Exhibition; Everyday is a new Day.

May-September 2017 Turner Contemporary Margate

Phyllida Barlow and Michael Armitage alongside the MASK prize.

This exhibition is part of the ‘Art inspiring change’ project, where Margate primary school children have been working on injecting art to neglected parts of the town. The statement is of how important creativity is and how it can empower us to make a positive change. Central Margate is one of the most deprived areas in the UK, so encouraging children within this project should set up the foundations for positive change to carry on into adulthood.

Phyllida Barlow is currently representing Britain at the Venice biennale (2017). She makes large sculptures from everyday materials which are painted, texturised and cantilevered into positions of leaning into space.

Michael Armitage works make up a collection called Peace Coma. All the work was painted on Lubugo bark cloth and a video explains the laborious task of adapting this material ready for painting  or its traditional purpose of wrapping it around the dead ready for burial. His work is a powerful reminder of the political and cultural attitudes in Kenya society and constructs his work using western art history. For example ‘The Balcony’ , 2013 (private collection) is a reimagined Manet ‘The Balcony’ (1868) which  represents the cultural spirit of Modernity in Paris. Armitage work shows, not a fashionable middle class Flaneur but a lone Nairobi, lost in a world surrounded by advertisements; one being for M-PESA, a pioneered technology in Kenya to enable customers to make money transfers by phone. This work correlates with Phyllida Barlow ‘Towers of strength’ which is her rendition of a Balcony today. Where the Flaneur was represented by Gustave Coillebotte as looking out into Paris, The viewer being viewed while viewing is a cycle; of reality and imaginary. The creator of the scene but not creating the scene. Phyllida Barlows work is how the balcony today is just a phantom of a balcony, we see them everywhere in the city but they are no longer used or have been constructed aesthetically in a way so they will not be used, seen but not in use. A hint at a statement about society. Its extremely interesting that the image of a structure such as a balcony can have affiliations with such a variety of ideas.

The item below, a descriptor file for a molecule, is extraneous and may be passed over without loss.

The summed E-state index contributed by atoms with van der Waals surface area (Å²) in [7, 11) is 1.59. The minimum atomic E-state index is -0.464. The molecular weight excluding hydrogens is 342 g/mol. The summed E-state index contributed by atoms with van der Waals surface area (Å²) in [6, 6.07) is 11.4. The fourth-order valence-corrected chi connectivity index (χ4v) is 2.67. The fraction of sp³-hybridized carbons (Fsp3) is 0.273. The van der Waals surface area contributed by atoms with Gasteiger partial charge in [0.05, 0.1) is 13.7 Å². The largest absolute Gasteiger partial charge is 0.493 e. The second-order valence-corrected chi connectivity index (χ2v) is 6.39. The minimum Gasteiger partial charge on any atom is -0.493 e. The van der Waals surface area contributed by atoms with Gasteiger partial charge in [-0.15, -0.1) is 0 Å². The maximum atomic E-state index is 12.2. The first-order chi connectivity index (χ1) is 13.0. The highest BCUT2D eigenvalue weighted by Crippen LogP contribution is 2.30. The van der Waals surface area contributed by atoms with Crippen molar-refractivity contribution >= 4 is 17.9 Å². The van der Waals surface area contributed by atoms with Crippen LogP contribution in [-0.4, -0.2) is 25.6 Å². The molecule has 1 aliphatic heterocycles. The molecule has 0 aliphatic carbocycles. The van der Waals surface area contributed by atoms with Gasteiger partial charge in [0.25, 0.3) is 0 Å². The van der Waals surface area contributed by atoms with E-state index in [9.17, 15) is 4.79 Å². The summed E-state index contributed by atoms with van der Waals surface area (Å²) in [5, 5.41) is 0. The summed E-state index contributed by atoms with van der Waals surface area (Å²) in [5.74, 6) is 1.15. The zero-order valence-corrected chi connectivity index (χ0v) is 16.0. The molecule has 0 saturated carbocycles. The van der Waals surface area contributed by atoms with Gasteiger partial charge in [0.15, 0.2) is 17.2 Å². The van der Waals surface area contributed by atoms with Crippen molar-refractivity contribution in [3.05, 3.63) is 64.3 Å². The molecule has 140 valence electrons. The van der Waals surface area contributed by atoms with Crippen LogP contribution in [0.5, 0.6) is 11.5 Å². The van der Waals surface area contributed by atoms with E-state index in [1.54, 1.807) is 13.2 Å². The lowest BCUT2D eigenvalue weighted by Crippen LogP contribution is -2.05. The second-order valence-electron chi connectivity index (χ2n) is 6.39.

I first saw the work by Phyllida Barlow at the ‘Entangled exhibition’ called ; untitled brockenshelf2015, 2015 made from timber, plywood, steel , fabric, PVAs, cement, tape, plaster , 120x300x110 cm. At first I was taken by the size and how far the messy colourful protruded into the room , almost like it shouldn’t have been there because it did look like something found in the bin after a carnival. I looked at this curiously , and if this was shown along side her other works such as untitled: holder 2014, it would have looked less bulky and roughly constructed and more playful. It was displayed next to the absolutely delicate floating works of Christiane Lohr. The contrast was very vivid and the reason was exhibiting the range of works created by women.

Barlow has always drawn and enjoys the freedom of Marks on the page, she has always worked these along side her sculptures but she tends to reuse her sculptures but her drawings date back to the 1960’s. In the exhibition you are able to see her progression through her drawings.

Barlow explains her progression of her later works;

…”trying to enjoy a lack of resolution, to enjoy a kind of sculptural sensibility”, and “just enjoying the quality of the paint, and moving it around on the paper”. (Exhibition notes)

References all cited on the 27th of August 2017







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